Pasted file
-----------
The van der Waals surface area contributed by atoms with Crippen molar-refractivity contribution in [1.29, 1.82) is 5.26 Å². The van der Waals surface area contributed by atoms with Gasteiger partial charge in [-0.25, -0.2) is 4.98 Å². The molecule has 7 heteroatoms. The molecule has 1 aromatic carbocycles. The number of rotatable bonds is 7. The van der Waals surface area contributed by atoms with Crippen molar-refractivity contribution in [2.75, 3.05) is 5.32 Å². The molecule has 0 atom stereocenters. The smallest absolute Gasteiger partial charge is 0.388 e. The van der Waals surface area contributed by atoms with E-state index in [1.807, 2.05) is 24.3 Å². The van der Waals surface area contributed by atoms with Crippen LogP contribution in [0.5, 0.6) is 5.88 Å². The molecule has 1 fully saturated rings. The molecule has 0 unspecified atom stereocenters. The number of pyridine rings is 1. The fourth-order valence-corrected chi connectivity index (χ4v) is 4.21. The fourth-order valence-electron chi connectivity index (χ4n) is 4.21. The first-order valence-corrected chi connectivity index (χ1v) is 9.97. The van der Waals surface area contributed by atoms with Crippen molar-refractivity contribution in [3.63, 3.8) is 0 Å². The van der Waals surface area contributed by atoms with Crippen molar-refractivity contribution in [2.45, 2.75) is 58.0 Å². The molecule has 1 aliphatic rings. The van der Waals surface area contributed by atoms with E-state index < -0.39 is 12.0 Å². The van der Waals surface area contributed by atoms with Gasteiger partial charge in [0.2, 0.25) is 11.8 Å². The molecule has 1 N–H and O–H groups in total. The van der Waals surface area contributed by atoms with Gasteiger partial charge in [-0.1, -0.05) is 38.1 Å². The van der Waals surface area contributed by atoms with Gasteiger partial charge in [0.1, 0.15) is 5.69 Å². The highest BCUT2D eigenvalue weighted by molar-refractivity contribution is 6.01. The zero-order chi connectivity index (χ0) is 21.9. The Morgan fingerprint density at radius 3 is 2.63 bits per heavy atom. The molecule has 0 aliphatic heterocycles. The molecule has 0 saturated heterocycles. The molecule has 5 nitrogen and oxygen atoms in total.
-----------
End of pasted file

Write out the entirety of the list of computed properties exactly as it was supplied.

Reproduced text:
The van der Waals surface area contributed by atoms with Crippen molar-refractivity contribution in [1.29, 1.82) is 5.26 Å². The van der Waals surface area contributed by atoms with Gasteiger partial charge in [-0.25, -0.2) is 4.98 Å². The molecule has 7 heteroatoms. The molecule has 1 aromatic carbocycles. The number of rotatable bonds is 7. The van der Waals surface area contributed by atoms with Crippen molar-refractivity contribution in [2.75, 3.05) is 5.32 Å². The molecule has 0 atom stereocenters. The smallest absolute Gasteiger partial charge is 0.388 e. The van der Waals surface area contributed by atoms with E-state index in [1.807, 2.05) is 24.3 Å². The van der Waals surface area contributed by atoms with Crippen LogP contribution in [0.5, 0.6) is 5.88 Å². The molecule has 1 fully saturated rings. The molecule has 0 unspecified atom stereocenters. The number of pyridine rings is 1. The fourth-order valence-corrected chi connectivity index (χ4v) is 4.21. The fourth-order valence-electron chi connectivity index (χ4n) is 4.21. The first-order valence-corrected chi connectivity index (χ1v) is 9.97. The van der Waals surface area contributed by atoms with Crippen molar-refractivity contribution in [3.63, 3.8) is 0 Å². The van der Waals surface area contributed by atoms with Crippen molar-refractivity contribution in [2.45, 2.75) is 58.0 Å². The molecule has 1 aliphatic rings. The van der Waals surface area contributed by atoms with E-state index < -0.39 is 12.0 Å². The van der Waals surface area contributed by atoms with Gasteiger partial charge in [0.2, 0.25) is 11.8 Å². The molecule has 1 N–H and O–H groups in total. The van der Waals surface area contributed by atoms with Gasteiger partial charge in [-0.1, -0.05) is 38.1 Å². The van der Waals surface area contributed by atoms with Gasteiger partial charge in [0.1, 0.15) is 5.69 Å². The highest BCUT2D eigenvalue weighted by molar-refractivity contribution is 6.01. The zero-order chi connectivity index (χ0) is 21.9. The Morgan fingerprint density at radius 3 is 2.63 bits per heavy atom. The molecule has 0 aliphatic heterocycles. The molecule has 0 saturated heterocycles. The molecule has 5 nitrogen and oxygen atoms in total.